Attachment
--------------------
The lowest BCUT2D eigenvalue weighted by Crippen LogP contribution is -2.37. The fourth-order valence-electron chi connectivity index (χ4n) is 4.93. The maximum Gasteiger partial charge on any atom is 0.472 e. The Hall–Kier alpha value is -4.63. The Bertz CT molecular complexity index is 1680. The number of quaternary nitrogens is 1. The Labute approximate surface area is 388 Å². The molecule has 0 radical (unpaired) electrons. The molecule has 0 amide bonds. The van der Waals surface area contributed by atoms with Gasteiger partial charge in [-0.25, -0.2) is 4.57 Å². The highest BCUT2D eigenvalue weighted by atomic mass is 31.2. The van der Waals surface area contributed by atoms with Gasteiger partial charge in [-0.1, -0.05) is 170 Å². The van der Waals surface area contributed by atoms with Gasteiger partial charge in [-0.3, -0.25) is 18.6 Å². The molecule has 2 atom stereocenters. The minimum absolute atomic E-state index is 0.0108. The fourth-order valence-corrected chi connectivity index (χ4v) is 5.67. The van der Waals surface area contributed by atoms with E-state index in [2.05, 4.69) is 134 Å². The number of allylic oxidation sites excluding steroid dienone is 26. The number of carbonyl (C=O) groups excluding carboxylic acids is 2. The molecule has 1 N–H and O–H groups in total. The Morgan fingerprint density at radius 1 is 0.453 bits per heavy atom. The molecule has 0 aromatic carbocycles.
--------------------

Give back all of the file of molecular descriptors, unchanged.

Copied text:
The lowest BCUT2D eigenvalue weighted by Crippen LogP contribution is -2.37. The fourth-order valence-electron chi connectivity index (χ4n) is 4.93. The maximum Gasteiger partial charge on any atom is 0.472 e. The Hall–Kier alpha value is -4.63. The Bertz CT molecular complexity index is 1680. The number of quaternary nitrogens is 1. The Labute approximate surface area is 388 Å². The molecule has 0 radical (unpaired) electrons. The molecule has 0 amide bonds. The van der Waals surface area contributed by atoms with Gasteiger partial charge in [-0.25, -0.2) is 4.57 Å². The highest BCUT2D eigenvalue weighted by atomic mass is 31.2. The van der Waals surface area contributed by atoms with Gasteiger partial charge in [-0.1, -0.05) is 170 Å². The van der Waals surface area contributed by atoms with Gasteiger partial charge in [-0.3, -0.25) is 18.6 Å². The molecule has 2 atom stereocenters. The minimum absolute atomic E-state index is 0.0108. The fourth-order valence-corrected chi connectivity index (χ4v) is 5.67. The van der Waals surface area contributed by atoms with E-state index in [2.05, 4.69) is 134 Å². The number of allylic oxidation sites excluding steroid dienone is 26. The number of carbonyl (C=O) groups excluding carboxylic acids is 2. The molecule has 1 N–H and O–H groups in total. The Morgan fingerprint density at radius 1 is 0.453 bits per heavy atom. The molecule has 0 aromatic carbocycles.